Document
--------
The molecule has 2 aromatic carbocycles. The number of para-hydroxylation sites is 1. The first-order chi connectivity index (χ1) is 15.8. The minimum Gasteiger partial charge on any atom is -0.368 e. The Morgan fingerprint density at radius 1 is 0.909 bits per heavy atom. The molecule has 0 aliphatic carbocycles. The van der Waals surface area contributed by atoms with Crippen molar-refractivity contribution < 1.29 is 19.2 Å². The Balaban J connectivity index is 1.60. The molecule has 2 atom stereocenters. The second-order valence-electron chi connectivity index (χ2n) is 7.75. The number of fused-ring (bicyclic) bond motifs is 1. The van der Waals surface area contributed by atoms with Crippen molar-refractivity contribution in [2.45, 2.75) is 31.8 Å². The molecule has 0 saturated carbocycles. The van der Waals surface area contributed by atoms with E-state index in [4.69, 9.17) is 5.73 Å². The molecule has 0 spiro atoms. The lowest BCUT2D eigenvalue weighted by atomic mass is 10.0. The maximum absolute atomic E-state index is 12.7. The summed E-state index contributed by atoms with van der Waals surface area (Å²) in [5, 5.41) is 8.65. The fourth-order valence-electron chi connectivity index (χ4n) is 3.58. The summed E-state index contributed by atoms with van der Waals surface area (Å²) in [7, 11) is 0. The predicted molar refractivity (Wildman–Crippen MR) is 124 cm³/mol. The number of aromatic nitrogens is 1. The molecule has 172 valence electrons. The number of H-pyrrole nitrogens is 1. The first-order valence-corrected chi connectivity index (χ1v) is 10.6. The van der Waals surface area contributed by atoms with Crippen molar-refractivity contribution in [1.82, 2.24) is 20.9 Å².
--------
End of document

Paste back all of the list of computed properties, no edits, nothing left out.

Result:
The molecule has 2 aromatic carbocycles. The number of para-hydroxylation sites is 1. The first-order chi connectivity index (χ1) is 15.8. The minimum Gasteiger partial charge on any atom is -0.368 e. The Morgan fingerprint density at radius 1 is 0.909 bits per heavy atom. The molecule has 0 aliphatic carbocycles. The van der Waals surface area contributed by atoms with Crippen molar-refractivity contribution < 1.29 is 19.2 Å². The Balaban J connectivity index is 1.60. The molecule has 2 atom stereocenters. The second-order valence-electron chi connectivity index (χ2n) is 7.75. The number of fused-ring (bicyclic) bond motifs is 1. The van der Waals surface area contributed by atoms with Crippen molar-refractivity contribution in [2.45, 2.75) is 31.8 Å². The molecule has 0 saturated carbocycles. The van der Waals surface area contributed by atoms with E-state index in [4.69, 9.17) is 5.73 Å². The molecule has 0 spiro atoms. The lowest BCUT2D eigenvalue weighted by atomic mass is 10.0. The maximum absolute atomic E-state index is 12.7. The summed E-state index contributed by atoms with van der Waals surface area (Å²) in [5, 5.41) is 8.65. The fourth-order valence-electron chi connectivity index (χ4n) is 3.58. The summed E-state index contributed by atoms with van der Waals surface area (Å²) in [7, 11) is 0. The predicted molar refractivity (Wildman–Crippen MR) is 124 cm³/mol. The number of aromatic nitrogens is 1. The molecule has 172 valence electrons. The number of H-pyrrole nitrogens is 1. The first-order valence-corrected chi connectivity index (χ1v) is 10.6. The van der Waals surface area contributed by atoms with Crippen molar-refractivity contribution in [1.82, 2.24) is 20.9 Å².